With the New Year and newly minted, well-intentioned resolutions upon us, I thought it might be a good time to post some compass readings with respect to the world energy picture. My year-end summary emphasized the growing importance of natural gas as an energy source, and the piece that came after that described America’s soon-to-be emergence as the leading producer of oil and gas.
A new announcement this week puts these discussions, as well as our recent gains in sustainable energy into perspective, dramatically revealing how much further we still have to go when we look at the global picture. The Worldwatch Institute report points out that while oil still represents the largest energy source, both coal and natural gas have seen significant increases in production and consumption. The report, which tracks usage through the end of 2011, says that coal consumption increased by 5.4 percent, while natural gas usage rose 2.2 percent.
This brings coal’s share of the energy mix up to 28 percent, the highest percentage on record since the IEA began tracking this data in 1971 (it was likely higher than that at some point before that year). The increase comes despite rising global awareness of carbon’s role in causing climate change, and despite coal being the largest carbon-emitting energy source of all.
Seventy percent of global demand came from countries outside of the OECD, mainly India and China. In fact, China alone accounted for nearly 50 percent of all demand. The U.S. was the second largest user, though it saw a decrease in consumption of roughly 5 percent which was offset by shale gas and wind. In 2008, coal accounted for 50 percent of all U.S. electric generation. That number is expected to drop to 30 percent by 2020. Despite the decline, the U.S. still accounts for 45 percent of all OECD consumption.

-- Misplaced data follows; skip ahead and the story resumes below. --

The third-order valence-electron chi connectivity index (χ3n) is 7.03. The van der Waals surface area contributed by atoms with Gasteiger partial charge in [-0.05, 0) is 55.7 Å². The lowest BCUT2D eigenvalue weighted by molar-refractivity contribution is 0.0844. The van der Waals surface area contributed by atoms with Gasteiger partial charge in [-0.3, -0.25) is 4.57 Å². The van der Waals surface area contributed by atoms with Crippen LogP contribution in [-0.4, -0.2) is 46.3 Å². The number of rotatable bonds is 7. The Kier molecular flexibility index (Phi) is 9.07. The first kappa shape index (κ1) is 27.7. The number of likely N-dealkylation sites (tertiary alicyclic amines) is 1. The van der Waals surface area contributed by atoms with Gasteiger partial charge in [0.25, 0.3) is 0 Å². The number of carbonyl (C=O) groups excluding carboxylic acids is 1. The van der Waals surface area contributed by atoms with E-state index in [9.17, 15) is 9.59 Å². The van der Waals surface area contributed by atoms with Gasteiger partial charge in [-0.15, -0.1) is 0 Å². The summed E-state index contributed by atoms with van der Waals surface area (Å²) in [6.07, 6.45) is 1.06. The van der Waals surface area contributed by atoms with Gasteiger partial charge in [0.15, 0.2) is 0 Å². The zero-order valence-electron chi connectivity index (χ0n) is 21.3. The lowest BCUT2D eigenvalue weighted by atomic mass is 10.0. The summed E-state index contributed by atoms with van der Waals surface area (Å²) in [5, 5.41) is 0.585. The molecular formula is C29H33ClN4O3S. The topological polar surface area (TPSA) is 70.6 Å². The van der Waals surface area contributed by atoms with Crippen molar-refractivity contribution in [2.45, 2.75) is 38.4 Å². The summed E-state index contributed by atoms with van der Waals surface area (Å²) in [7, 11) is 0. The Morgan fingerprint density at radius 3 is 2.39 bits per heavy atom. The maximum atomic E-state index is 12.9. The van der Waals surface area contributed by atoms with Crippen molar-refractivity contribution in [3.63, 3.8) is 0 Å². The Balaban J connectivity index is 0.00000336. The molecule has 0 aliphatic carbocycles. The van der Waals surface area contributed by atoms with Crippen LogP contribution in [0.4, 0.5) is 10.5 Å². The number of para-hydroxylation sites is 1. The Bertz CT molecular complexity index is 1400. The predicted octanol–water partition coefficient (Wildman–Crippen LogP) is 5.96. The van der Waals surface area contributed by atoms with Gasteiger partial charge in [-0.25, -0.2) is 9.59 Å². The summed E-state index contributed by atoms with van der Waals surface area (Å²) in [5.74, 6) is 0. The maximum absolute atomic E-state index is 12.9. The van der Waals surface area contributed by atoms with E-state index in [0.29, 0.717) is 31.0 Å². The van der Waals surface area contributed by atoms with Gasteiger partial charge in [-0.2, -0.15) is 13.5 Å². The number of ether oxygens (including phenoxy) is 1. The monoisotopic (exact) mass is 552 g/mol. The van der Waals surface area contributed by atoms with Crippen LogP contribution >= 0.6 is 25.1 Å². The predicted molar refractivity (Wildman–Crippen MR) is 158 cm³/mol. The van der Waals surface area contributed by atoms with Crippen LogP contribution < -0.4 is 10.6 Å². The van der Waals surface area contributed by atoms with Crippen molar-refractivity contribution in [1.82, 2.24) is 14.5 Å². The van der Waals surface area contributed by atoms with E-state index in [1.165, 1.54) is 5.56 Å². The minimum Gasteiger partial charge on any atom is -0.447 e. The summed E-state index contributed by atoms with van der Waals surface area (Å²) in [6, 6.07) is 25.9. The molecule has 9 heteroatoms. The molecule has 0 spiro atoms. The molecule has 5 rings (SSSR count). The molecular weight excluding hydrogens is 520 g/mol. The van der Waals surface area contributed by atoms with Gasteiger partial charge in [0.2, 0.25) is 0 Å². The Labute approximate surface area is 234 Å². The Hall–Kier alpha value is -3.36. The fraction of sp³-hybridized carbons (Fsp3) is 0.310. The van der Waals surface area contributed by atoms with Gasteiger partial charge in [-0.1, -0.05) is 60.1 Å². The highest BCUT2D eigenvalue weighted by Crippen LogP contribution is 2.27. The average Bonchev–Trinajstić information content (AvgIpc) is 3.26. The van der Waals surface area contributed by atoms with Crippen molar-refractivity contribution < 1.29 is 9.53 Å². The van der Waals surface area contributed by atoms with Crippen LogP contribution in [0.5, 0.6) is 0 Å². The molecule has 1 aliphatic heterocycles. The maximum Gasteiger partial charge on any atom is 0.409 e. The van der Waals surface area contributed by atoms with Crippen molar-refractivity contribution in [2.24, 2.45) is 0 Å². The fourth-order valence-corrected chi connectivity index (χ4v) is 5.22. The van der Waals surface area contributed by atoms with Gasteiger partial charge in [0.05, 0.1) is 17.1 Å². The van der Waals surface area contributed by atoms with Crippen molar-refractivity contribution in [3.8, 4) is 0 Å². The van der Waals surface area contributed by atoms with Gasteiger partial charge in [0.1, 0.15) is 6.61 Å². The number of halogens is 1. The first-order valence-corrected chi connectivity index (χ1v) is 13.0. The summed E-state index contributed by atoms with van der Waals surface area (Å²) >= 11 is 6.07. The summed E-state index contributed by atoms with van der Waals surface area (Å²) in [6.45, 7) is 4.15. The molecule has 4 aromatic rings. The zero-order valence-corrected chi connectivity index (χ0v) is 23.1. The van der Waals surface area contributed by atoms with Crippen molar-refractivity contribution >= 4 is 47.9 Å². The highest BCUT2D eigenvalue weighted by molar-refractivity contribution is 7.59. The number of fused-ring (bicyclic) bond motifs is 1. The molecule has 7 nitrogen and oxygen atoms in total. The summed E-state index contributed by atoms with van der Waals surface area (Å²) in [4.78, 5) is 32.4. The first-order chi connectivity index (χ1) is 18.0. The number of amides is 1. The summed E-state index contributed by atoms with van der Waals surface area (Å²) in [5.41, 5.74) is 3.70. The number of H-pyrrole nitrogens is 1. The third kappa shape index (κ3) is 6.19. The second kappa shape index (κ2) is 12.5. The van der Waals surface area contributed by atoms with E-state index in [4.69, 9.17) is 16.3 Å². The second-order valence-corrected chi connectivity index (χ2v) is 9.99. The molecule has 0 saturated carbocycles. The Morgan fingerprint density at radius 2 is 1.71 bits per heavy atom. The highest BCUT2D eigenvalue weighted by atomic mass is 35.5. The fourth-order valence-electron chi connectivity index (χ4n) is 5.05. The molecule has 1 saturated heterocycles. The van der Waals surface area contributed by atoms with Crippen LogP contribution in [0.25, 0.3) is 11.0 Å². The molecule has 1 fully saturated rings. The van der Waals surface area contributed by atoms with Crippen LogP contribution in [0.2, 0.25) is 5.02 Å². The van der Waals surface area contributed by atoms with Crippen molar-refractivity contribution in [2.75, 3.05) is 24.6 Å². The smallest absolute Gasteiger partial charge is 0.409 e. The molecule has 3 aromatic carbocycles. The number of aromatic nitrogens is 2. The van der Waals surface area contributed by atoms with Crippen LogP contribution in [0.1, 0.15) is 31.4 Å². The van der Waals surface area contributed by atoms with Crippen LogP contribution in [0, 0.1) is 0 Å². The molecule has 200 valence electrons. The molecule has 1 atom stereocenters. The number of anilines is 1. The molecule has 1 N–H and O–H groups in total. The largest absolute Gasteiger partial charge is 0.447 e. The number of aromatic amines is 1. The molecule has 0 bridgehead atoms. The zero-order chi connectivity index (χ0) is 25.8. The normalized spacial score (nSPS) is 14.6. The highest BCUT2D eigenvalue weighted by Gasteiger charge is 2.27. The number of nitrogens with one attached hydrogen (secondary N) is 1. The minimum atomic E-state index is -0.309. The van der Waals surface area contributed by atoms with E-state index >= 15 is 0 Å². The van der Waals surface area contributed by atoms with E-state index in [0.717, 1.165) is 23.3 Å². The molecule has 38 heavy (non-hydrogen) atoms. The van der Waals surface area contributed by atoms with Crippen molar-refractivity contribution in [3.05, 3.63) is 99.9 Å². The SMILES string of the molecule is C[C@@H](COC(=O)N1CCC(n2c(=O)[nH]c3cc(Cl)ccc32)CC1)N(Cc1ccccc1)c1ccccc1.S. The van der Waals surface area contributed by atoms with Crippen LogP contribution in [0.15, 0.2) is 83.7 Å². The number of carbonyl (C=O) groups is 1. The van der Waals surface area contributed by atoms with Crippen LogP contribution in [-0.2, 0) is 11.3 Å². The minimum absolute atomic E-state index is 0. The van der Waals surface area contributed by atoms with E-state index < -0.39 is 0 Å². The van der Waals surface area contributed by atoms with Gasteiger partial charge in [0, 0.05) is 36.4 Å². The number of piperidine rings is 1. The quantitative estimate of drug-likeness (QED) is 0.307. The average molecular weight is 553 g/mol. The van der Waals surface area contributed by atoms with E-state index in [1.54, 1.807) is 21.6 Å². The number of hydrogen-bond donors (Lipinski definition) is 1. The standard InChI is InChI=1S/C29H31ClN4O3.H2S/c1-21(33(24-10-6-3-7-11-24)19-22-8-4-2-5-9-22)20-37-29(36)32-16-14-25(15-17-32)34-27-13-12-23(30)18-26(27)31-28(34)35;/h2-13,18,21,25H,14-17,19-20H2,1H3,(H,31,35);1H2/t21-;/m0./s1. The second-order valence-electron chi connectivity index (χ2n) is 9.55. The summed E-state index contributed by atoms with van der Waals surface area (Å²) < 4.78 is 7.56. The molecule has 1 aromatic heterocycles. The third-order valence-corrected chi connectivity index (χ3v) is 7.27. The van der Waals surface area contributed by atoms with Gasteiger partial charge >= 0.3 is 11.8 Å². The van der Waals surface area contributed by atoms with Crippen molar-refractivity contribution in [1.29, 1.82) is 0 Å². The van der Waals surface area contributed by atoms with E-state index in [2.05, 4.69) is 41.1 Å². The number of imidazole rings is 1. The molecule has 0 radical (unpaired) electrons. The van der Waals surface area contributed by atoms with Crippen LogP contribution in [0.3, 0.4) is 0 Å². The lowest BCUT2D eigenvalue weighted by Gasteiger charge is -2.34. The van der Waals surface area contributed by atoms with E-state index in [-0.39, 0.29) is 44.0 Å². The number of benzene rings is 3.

India had the second highest coal consumption growth rate and is expected to overtake the U.S. as number two by 2025, becoming the largest net importer of coal, much of which will come from the U.S., which has the largest reserves of any country. China, which is third, after Russia, has substantial reserves, which is one of the reasons they are burning it so freely to power their rapidly growing economy. During the decade from 2001-11, China accounted for 80 percent of the increase in global demand.
So while U.S. coal consumption continues to drop, production remains steady, with an export boom underway. Exports have doubled in just the past three years.
So, in essence, all the coal that we have stopped burning domestically, is being burned in China and India instead, plus a whole lot more.
That might be good for coal producers (though mining jobs continue to fall primarily due to automation), but it is not good for anyone concerned about curbing carbon emissions in an effort to rein in a runaway climate.
So, what is China doing about this? Do they merely have their heads in the sand? Are they blithely ignoring the problem while focusing exclusively on economic growth?